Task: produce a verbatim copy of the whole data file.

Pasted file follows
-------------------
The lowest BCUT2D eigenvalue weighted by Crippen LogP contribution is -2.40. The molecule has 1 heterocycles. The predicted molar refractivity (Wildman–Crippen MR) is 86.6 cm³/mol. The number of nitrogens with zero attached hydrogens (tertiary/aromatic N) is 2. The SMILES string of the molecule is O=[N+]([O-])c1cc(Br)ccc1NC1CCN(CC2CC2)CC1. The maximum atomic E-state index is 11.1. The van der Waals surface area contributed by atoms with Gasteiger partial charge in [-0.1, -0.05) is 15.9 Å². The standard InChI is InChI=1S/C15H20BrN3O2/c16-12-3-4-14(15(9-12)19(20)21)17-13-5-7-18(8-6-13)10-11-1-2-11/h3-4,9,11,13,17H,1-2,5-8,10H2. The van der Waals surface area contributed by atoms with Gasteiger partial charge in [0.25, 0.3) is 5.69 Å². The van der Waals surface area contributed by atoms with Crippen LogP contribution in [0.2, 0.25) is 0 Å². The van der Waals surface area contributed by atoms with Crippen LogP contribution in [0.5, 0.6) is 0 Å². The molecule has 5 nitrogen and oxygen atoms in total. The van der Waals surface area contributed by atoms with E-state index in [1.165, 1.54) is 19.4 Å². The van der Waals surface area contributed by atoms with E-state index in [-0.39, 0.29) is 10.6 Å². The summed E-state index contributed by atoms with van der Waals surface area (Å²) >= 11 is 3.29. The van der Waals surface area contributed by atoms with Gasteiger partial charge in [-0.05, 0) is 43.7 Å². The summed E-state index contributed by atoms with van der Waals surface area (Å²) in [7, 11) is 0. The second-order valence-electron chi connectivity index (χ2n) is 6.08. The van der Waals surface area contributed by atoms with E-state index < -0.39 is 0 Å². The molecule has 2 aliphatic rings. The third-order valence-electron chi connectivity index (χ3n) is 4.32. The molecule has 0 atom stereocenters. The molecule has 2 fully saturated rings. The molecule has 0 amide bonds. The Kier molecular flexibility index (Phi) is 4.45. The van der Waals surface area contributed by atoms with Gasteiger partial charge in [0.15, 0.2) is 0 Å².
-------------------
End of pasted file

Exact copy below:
The lowest BCUT2D eigenvalue weighted by Crippen LogP contribution is -2.40. The molecule has 1 heterocycles. The predicted molar refractivity (Wildman–Crippen MR) is 86.6 cm³/mol. The number of nitrogens with zero attached hydrogens (tertiary/aromatic N) is 2. The SMILES string of the molecule is O=[N+]([O-])c1cc(Br)ccc1NC1CCN(CC2CC2)CC1. The maximum atomic E-state index is 11.1. The van der Waals surface area contributed by atoms with Gasteiger partial charge in [-0.1, -0.05) is 15.9 Å². The standard InChI is InChI=1S/C15H20BrN3O2/c16-12-3-4-14(15(9-12)19(20)21)17-13-5-7-18(8-6-13)10-11-1-2-11/h3-4,9,11,13,17H,1-2,5-8,10H2. The van der Waals surface area contributed by atoms with Gasteiger partial charge in [0.25, 0.3) is 5.69 Å². The van der Waals surface area contributed by atoms with Crippen LogP contribution in [0.2, 0.25) is 0 Å². The van der Waals surface area contributed by atoms with Crippen LogP contribution in [0.5, 0.6) is 0 Å². The molecule has 5 nitrogen and oxygen atoms in total. The van der Waals surface area contributed by atoms with E-state index in [1.165, 1.54) is 19.4 Å². The van der Waals surface area contributed by atoms with E-state index in [-0.39, 0.29) is 10.6 Å². The summed E-state index contributed by atoms with van der Waals surface area (Å²) >= 11 is 3.29. The van der Waals surface area contributed by atoms with Gasteiger partial charge in [-0.05, 0) is 43.7 Å². The summed E-state index contributed by atoms with van der Waals surface area (Å²) in [7, 11) is 0. The second-order valence-electron chi connectivity index (χ2n) is 6.08. The van der Waals surface area contributed by atoms with E-state index < -0.39 is 0 Å². The molecule has 2 aliphatic rings. The third-order valence-electron chi connectivity index (χ3n) is 4.32. The molecule has 0 atom stereocenters. The molecule has 2 fully saturated rings. The molecule has 0 amide bonds. The Kier molecular flexibility index (Phi) is 4.45. The van der Waals surface area contributed by atoms with Gasteiger partial charge in [0.15, 0.2) is 0 Å².